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7 reasons why TA-ing is good for you

Worried that TA-ing will set you back in classes and/or research? Disappointed about not getting that department fellowship? 

Don't worry, be happy! 

TA-ing will make you a BETTER, not worse, graduate student. You will be MORE successful, not less. 

Here are 7 reasons why: 

Photo by Joanna Kosinska on Unsplash

1. You will finally learn the material from undergrad

4 years of college is never enough to learn all the material they try to teach you in college. 

You need to revisit a topic and think about it in different ways. 

It can be hard to think about one topic in several different ways, though. 

That's what you have students for! 

As a TA, you might be teaching a couple of recitations (problem-solving or discussion classes) and a couple of labs (practical work classes.)

When I was TA-ing I had at least 50 students per semester. 

50 unique minds. 50 unique ways of thinking about the same topic.

Teaching them and helping them overcome difficulties in understanding different concepts made me solidify my own understanding of the topics and reach that next level of expertise. 

The first couple semesters I taught, I did every lab and every homework problem that the students would have to do. 

I reached a higher level of fluency in the first year physics courses which forms the foundation for all the material that comes next. 

2. You will be a superior communicator 

Giving talks is an essential part of grad school, and TA-ing forces you to get better at it. 

When I was TA-ing I found myself constantly trying to make sure I communicate my ideas in a way that is understandable by everyone.

I took note of what worked and what did not work.

In my first semester of teaching, I would over-explain things.

Needing to make sure that they understood my explanations, I would sometimes overdo it, and lose them.

Saying too much can be confusing to the students, saying too little is unhelpful.

Reaching that happy medium was not easy, but I got better each semester.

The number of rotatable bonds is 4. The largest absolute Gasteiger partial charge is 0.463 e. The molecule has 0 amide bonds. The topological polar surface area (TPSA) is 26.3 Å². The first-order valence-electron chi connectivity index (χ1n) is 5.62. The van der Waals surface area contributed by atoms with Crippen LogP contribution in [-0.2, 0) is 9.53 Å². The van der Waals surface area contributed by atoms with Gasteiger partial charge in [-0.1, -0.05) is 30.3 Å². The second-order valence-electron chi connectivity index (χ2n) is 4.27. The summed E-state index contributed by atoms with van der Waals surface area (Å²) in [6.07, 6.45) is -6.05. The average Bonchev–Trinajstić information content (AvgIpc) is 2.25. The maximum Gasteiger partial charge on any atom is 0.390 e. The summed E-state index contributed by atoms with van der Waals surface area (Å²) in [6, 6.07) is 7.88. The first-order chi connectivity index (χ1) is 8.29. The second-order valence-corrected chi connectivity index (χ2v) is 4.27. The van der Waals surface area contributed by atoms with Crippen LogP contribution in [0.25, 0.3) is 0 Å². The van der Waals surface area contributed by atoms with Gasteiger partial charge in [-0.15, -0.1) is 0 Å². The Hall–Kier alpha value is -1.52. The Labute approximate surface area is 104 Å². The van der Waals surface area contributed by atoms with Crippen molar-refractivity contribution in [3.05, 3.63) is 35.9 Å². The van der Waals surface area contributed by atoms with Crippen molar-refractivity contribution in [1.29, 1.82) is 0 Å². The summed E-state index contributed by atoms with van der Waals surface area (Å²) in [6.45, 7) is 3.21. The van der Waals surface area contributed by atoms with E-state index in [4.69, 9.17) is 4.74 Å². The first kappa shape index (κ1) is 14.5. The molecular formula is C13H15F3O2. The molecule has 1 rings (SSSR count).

Addressing an audience and giving talks became much more second-nature and I felt much more confident about speaking in front of a crowd. 

3. You will have teaching experience on your CV/resume

Whether you are looking to stay in academia or get a job in industry or start your own business, having teaching experience is invaluable.

Most academic jobs require teaching so having a solid teaching experience should help you. 

Even in industry, pedagogy is important. If you are good at something, you should be able to teach your colleagues and help them get better at it. 

TA-ing also means you have "client-facing" experience, which is highly marketable. 

Your teaching experience can definitely go on your CV or resume, irrespective of the job you are applying for. 

4. You will have better interpersonal skills

As a Ph.D., you will be known as someone that knows what they are doing. You will be an expert in your field.

What can hold a lot of PhDs back, though, is the lack of interpersonal skills. 

Graduate school can be isolating and interactions with non-experts rare.

TA-ing is your opportunity to stay in touch with the world beyond your research group.

Interacting with your students will make you practice leading and holding conversations.

This will serve you well wherever you go next.

5. You can virtuously procrastinate 

Do you think your colleagues that don't have to TA are getting more research done than you are? 

Do you think they are getting super ahead and you are falling super behind?

Relax, no such thing is happening. 

Everyone in graduate school procrastinates. 

Research is hard. 

There are problems you can do easily, and there are problems that seem impossible to even get started on.

Such is life and seriously, EVERYONE procrastinates.

Except, YOU can do so while building your CV!

Stuck on a research problem?

You can VIRTUOUSLY procrastinate by going off to teach! 

While your non-TA colleagues are probably on Facebook, playing video games or watching Netflix, none of which can be used to build their CV, you are changing the world and boosting your CV by teaching.

6. Your schedule is more structured 

TA-ing forces your schedule to have structure, which I think is necessary to achieve success.

You have to manage your time like you'd have to in the real world. 

You can't milk projects forever as you have limited time, to begin with. 

You can't be stuck on one problem all day as you have to go teach in a couple of hours.

TA-ing will drive you to get things done. 

TA-ing will drive you to finish your projects in a timely manner, which is essential to graduating in a reasonable amount of time.

7. TA-ing boosts your confidence

Research, by nature, is full of failures. 

It can be very demoralizing. 

If all you are doing is research all day, you could get pretty depressed. 

And, I don't say that lightly. 

Graduate students do get depressed.

When you are TA-ing, and especially when you are a senior TA and have gotten the hang of it, TA-ing can be the one thing that makes you feel like you are good at something.

When you feel like you really don't know anything, and the whole day is a struggle, your TA duties are a welcome change and make you feel better. 

TA-ing can be the bit of work where you actually succeed!

washington dc united states botanic garden picture by oindree banerjee, used in blog how to phd, reasons why TA-ing is good for you

Feeling better is important, and being mentally healthy is necessary to your success as a researcher. 

Being a TA makes you a well-balanced, superior researcher, so embrace those TA duties, and keep changing the world!

Share your TA experiences in the comments!


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